Mitchell: Well, there are voters in the district who are very aligned with President Trump. And particularly when it comes to the QAnon conspiracy theories, they might not be deeply versed in QAnon, but there are a lot of Trump Republicans who do feel like there has been concerted efforts to undermine him in his presidency. And so therefore, I think that the QAnon conspiracy theories are less troubling to those voters. 

Now, when it comes to the racism and xenophobia, as we know, the Republican Party has had trouble distancing itself from the more extremist parts of its party, because establishment Republicans know that some of those extremists still help comprise the Republican base. And so they are very concerned about alienating their base and losing support in a way that will make it harder to win elections. And that's why the Republican Party, many people say, is in trouble. Because as the electorate in a more general sense moves away from those extremist views, when the Republican Party is hesitant to call out those voices for political reasons, that puts them out of step with the mainstream. And that's something that the Republican Party just is really struggling with.

As the electorate in a more general sense moves away from those extremist views, when the Republican Party is hesitant to call out those voices for political reasons, that puts them out of step with the mainstream.

On how politicians navigate public support for QAnon

Mitchell: Dr. McCormick, he's an emergency room doctor. He says that, "I don't know what QAnon is." But what his critics, particularly his opponents, the Democrats — what they're saying is he denies it, but he sends little signs that he's aligned. For example, Dr. McCormick has appeared on a QAnon Internet radio show. He's been on there twice. If you research the show he appeared on, it's very clear that the network itself and the show hosts specifically are aligned with QAnon. But when I spoke to Dr. McCormick, he says, "Oh, well, I don't know that. Someone wanted me to come, and I'd take all invitations because I want to talk about my campaign."

And then during his appearance on that show once, he repeated a conspiracy theory that George Soros had been donating money through the Democratic Party's online apparatus to benefit Black Lives Matter, which is true. But McCormick went on to say, [Soros donated] to sow discord, to sow unrest and violence. And that's where it goes from the ounce of truth into a conspiracy theory that George Soros is trying to use his money to back violence and unrest in the streets. But again, when I asked [McCormick] about it, he said, "Well, I'm just repeating what I read. Is it not true? I'm not sure. I just read it somewhere." So he distances himself and doesn't take full ownership, but there are little clues that are dropped that if you're aligned with QAnon, you'll say, "Oh, he's speaking my language."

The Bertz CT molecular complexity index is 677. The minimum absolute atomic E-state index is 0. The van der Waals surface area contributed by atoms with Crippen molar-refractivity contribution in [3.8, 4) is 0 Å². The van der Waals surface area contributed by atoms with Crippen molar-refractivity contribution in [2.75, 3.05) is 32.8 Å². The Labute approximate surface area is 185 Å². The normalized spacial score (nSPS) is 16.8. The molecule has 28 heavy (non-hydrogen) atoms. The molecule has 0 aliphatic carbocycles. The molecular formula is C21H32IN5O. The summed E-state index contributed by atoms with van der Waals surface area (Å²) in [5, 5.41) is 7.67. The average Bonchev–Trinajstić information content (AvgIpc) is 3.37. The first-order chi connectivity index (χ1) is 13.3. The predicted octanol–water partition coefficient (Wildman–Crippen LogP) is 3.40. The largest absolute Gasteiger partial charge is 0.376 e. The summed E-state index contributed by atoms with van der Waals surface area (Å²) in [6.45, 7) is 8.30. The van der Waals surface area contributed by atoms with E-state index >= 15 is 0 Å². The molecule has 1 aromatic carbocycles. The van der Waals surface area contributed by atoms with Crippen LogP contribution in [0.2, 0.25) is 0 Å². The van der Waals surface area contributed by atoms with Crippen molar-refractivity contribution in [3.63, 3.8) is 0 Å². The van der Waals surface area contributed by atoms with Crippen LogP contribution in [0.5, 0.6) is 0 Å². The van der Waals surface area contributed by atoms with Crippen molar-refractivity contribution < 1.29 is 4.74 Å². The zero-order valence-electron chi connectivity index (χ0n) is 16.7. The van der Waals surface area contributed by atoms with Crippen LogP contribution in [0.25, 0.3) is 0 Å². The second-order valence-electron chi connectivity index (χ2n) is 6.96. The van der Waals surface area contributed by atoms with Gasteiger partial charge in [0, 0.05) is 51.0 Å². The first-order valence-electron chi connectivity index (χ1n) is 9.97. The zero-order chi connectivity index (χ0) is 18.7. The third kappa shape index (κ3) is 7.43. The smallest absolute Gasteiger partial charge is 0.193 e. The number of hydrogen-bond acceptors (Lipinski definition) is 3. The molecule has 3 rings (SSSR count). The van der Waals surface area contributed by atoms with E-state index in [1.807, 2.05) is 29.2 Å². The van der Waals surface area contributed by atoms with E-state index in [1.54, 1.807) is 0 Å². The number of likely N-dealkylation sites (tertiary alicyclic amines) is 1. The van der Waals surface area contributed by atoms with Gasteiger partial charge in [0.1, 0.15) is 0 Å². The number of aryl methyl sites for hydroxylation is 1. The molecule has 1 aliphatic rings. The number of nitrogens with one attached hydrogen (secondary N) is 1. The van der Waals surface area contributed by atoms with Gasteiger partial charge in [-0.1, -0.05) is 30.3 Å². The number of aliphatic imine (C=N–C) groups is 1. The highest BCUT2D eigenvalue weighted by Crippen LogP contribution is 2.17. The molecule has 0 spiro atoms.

On how to combat the spread of misinformation and responsibly discuss QAnon

Walter: We have to do better; we have to promote rational analytical thinking and we have to give people media literacy skills. And then it will be both making them into citizens who are still critical of the government, but ones that can also evaluate conspiracies and information rationally and see that this is a conspiracy.

So when we present QAnon, we do need to actually make corrections detailed. So every time we talk about it, we also need to explain why it is false. We need to disseminate them widely together with the misinformation. The main problem is that even if we do all that, we do know that these kind of conspiracies and hoaxes and fake news have a lasting impression even after you've debunked them. We call this "belief echoes." You learn the negative information about the candidate and that makes you hate them a little bit more, but then when you learn that the information that you've got is actually not true, you don't go back to your original stance. You are a bit more negative towards that candidate. So question is: when you give people information about QAnon, how much are you actually in danger of indoctrinating — or how they called it in the QAnon circles, "redpilling" — people into this kind of belief system?

We have to promote rational analytical thinking and we have to give people media literacy skills. And then it will be both making them into citizens who are still critical of the government, but ones that can also evaluate conspiracies and information rationally and see that this is a conspiracy.